DBZ Cavallo AB

A brutal beast that thrives in the wild

Let's just agree that the electric guitar is the most important symbol of pop-cultural rebellion. Sure, you can make an argument for the biker jacket, the motorcycle... Whatever. The electric guitar is louder, and cooler. But if the electric guitar is the avatar of rock 'n' roll rebellion, then the DBZ Cavallo is all about rebelling against electric guitars, ergonomics, and everything in between. It's an unwieldy beast, a brutal individualist.

"The Cavallo can hold a note longer than Bill Withers"

The Cavallo has the look of hot-rodded Americana, and guitar-wise it's exactly that. Take your standard Gibson Flying V, stretch the wings out, carve a piece of wood in homage to the tail-end of a circa-'66 Lincoln Futura Batmobile, and affix Grover kidney bean tuners: et voila, a headstock. On its website, DBZ promises a coil-tap, but the example we have here is fitted with stock DBZB and DBZ5 humbuckers, and we're told that coil-taps will not be appearing on any Cavallo models for the foreseeable future.

If you have a browse of the secondhand market, you may well stumble on an sample that still has this feature, but, otherwise, you'll just be getting a three-way selector, volume and tone pots, and a string- through tune-o-matic bridge. We'd have loved a good set of single-coil tones, but as it is, the Cavallo still has plenty of talking points.

It looks savagely retro, aggressive and angularly awkward enough to preclude playing in a seated position - the wings are too close together to jam it in and get comfy. Unusually, the neck has a soft-V profile, more commonly associated with classic Fender than a hot-rod metal axe. But, really, give it a try anyway: it's brilliant in use, making for easy barre chords and flattening out nicely in the upper registers.

For all the Cavallo's ergonomic disregard, it's lightweight owing to some out-there contouring, ridiculously playable, and has one of the fastest and most forgiving necks we've played in a long time. Any intermediate shredders looking to lose the L-plates will be impressed. And the sustain? The Cavallo can hold a note longer than Bill Withers.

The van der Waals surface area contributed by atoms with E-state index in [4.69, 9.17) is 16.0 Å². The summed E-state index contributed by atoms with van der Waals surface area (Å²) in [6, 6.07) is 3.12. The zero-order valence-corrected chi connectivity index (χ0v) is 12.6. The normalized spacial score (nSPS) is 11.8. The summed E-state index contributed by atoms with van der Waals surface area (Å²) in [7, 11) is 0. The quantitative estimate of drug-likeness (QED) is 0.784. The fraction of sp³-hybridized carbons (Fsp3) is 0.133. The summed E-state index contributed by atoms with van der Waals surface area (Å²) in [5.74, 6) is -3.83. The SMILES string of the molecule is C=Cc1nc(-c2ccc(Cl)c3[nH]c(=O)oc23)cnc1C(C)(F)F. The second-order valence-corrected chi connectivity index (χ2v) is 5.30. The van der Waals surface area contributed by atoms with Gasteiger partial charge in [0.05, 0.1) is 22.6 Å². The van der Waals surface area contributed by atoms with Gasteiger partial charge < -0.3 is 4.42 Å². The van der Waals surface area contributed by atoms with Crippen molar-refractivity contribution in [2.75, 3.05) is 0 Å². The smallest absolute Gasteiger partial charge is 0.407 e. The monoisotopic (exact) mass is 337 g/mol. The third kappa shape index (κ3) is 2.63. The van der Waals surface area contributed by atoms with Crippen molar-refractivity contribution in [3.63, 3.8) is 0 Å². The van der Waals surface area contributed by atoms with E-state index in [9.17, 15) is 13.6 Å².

For a guitar so ostentatiously appointed in white, with gold hardware and pearloid binding, it gently rebukes its own outlandish appearance when it comes to the pickups, with enough heat, depth and sparkle to silence our squawking about upgrading to a pair of Seymour Duncans.

Indeed, compared to the Seymour Duncan SH-4-appointed Jackson RR5 (a clear competitor), the Cavallo has a similarly pugnacious midrange - a real toothy tone that's perfect for rock and metal, while cleaning up brilliantly for clean or crunchy blues bends.

MusicRadar Rating

4 / 5 stars
Pros

Very fast, playable neck. Great sustain. DBZ pickups more than hold their own.

Cons

Single-coil option would be nice. Not exactly ergonomic.

Verdict

Looks can be deceiving, but try to look past the dressage; the Cavallo is a thoroughbred workhorse in a show pony's body.

Pickup Configuration

HH

No. of Frets

22

Scale Length (Inches)

24.75

Hardware

Gold

Available Controls

3-way Pickup Selector Tone Volume

Left Handed Model Available

No

Neck Material

Mahogany

Tremolo

No

Fingerboard Material

Rosewood

Pickup Type

2x DBZ humbuckers

Guitar Body Material

Mahogany

Bolt-on Neck

No

Body Style

V

Available Finish

White (as reviewed), Black, Vintage Natural, Solid Wine Red

Review Policy
All MusicRadar's reviews are by independent product specialists, who are not aligned to any gear manufacturer or retailer. Our experts also write for renowned magazines such as Guitarist, Total Guitar, Computer Music, Future Music and Rhythm. All are part of Future PLC, the biggest publisher of music making magazines in the world.

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